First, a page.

So it is done; a second successful by-election for UKIP. The headlines will focus on the blow to the Conservatives, and it is a big blow, but the result is also important for the left.
Labour secured only 16.8% of the vote in a seat they held before 2010. These are the seats they need to win back if they want to govern after May. Much worse was the Lib Dem* result, with 0.9% of the vote. The Greens, however, are on the rise, and performed well, receiving 4.2% of the vote. The winds of change are blowing on the left of politics as fiercely as on the right.
Business gurus often talk about ‘disruptive innovations’ developing new markets as they make old markets obsolete. UKIP is a disruptor. Their innovation has been to reframe the political debate. It’s not just about right and left now, it’s about politics and anti-politics. As with most disruptive innovations, there is more than one beneficiary. On the left, it is the Greens.
The Greens have quietly ridden a left-leaning anti-politics wave. Often, those who say they intend to vote Green don’t actually know their policies but they know they are left-wing and concerned by climate change and social justice. They also know they aren’t one of the parties who’ve been disappointing them throughout their lives. This is enough for some voters. They feel disenfranchised by Labour and the Conservatives. They no longer trust the centrist Liberal Democrats. So they lodge their protest vote with the Greens.
However, this analysis is somewhat disingenuous. The Greens, like UKIP, are not just a protest vote. YouGov polling published on 20 November showed that if people thought they could win, 26% of people would vote for the Greens, putting them in third behind Labour and the Conservatives, both on 35%. The same poll puts UKIP fourth (24%) and the Liberal Democrats in fifth (16%). This suggests voters believe in them. Climate change is the great challenge of our time, and it would be fair to say that Labour and the Tories don’t give this a lot of focus. The Liberal Democrats do but it is not the founding principle of the party; it is for the Greens.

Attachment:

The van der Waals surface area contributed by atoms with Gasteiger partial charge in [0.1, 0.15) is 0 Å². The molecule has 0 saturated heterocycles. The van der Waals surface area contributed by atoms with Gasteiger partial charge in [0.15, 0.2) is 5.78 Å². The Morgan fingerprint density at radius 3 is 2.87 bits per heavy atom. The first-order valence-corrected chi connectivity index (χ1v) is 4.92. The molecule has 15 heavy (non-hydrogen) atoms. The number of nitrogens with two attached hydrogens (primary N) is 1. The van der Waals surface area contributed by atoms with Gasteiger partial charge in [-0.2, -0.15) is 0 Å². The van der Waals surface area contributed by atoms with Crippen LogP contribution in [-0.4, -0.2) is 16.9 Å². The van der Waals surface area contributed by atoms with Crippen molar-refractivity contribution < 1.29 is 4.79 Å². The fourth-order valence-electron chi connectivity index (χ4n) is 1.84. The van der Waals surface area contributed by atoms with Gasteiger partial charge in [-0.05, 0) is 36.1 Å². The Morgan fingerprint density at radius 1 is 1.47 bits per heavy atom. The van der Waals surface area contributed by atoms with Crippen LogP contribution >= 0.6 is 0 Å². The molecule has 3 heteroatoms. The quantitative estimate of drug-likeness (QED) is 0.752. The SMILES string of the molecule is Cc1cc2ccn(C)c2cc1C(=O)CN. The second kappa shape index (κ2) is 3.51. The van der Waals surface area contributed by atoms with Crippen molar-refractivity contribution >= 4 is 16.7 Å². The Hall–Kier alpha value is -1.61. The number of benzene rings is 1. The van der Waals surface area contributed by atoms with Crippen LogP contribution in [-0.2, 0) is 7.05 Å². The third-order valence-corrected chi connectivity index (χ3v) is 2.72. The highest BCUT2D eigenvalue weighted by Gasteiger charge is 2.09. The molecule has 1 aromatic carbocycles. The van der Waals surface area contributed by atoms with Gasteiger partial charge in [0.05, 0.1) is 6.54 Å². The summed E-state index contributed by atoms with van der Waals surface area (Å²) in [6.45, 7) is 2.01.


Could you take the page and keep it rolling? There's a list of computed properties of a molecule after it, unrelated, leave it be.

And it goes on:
For the Lib Dems, the Greens are a very real threat. They aren’t for Labour, but they’ll take votes off them in a tight election where they need all the votes they can get. So what is the key battleground? Polling indicates that younger voters trend left, with some exceptions. With 18-24 year olds, the Greens are polling at 18%, three times their national average (6%); the Liberal Democrats poll in line with theirs (7%); and Labour is polling below its average (33%) with 31%. The trends for 25-39 year olds are closer to national averages, though 40% of this group support Labour, 9% the Greens and 8% the Lib Dems.This suggests that many young, left-wing voters now support the Greens where they would previously have supported Labour and the Lib Dems.
The Lib Dems have struggled because a u-turn on tuition fees pushed away a traditionally supportive student demographic and coalition with the Conservatives has alienated the left-wing.
This is not the case for Labour. Labour is likely to continue in its current form and remain united. Nonetheless, their chances of electoral success could dwindle as centrists depart the party and the Greens grow in support. Some polling in Rochester suggested Labour voters were supporting UKIP in a bid to embarrass the Tories. This would seem a logical explanation for Labour’s collapse in support in the constituency, having secured 28.5% of the vote in 2010. However, given UKIP’s near-win in Heywood and Middleton in October, where they almost overturned a Labour majority of 5,971 to lose by only 617 votes, we shouldn’t take such a simple view. Working class voters are a key demographic for Labour and they are increasingly attracted to UKIP, whose right-wing policies make it difficult for Labour to respond.
Emily Thornberry’s tweet, while campaigning in Rochester, of a white van parked outside of a house hanging St George flags that she found a novelty, only reinforced a view that Labour is part of a ‘Westminster elite’. This perception is draining support in Scotland but could also come into play in the North of England, where UKIP is making gains.
This by-election and the other elections that have taken place since 2010 indicate where votes may go in May. However, the question asked in these elections seems to be “how happy are you with the current government?”, rather than the question voters will answer in May, “who should lead this country?” Nonetheless, there’s been a shift on the left; that much is clear.
It’s uncertain if Labour can win the election. The Lib Dems are in a fight for survival. The Greens? They’ll struggle to win many seats in 2015, but they’ll continue to be a disruptive influence, splitting the left’s vote and establishing themselves in the new multi-party landscape.
*Although a centrist party, the Liberal Democrats have traditionally benefited at the ballot box from strong left-wing support.
**YouGov/Sun polls published on 20th November.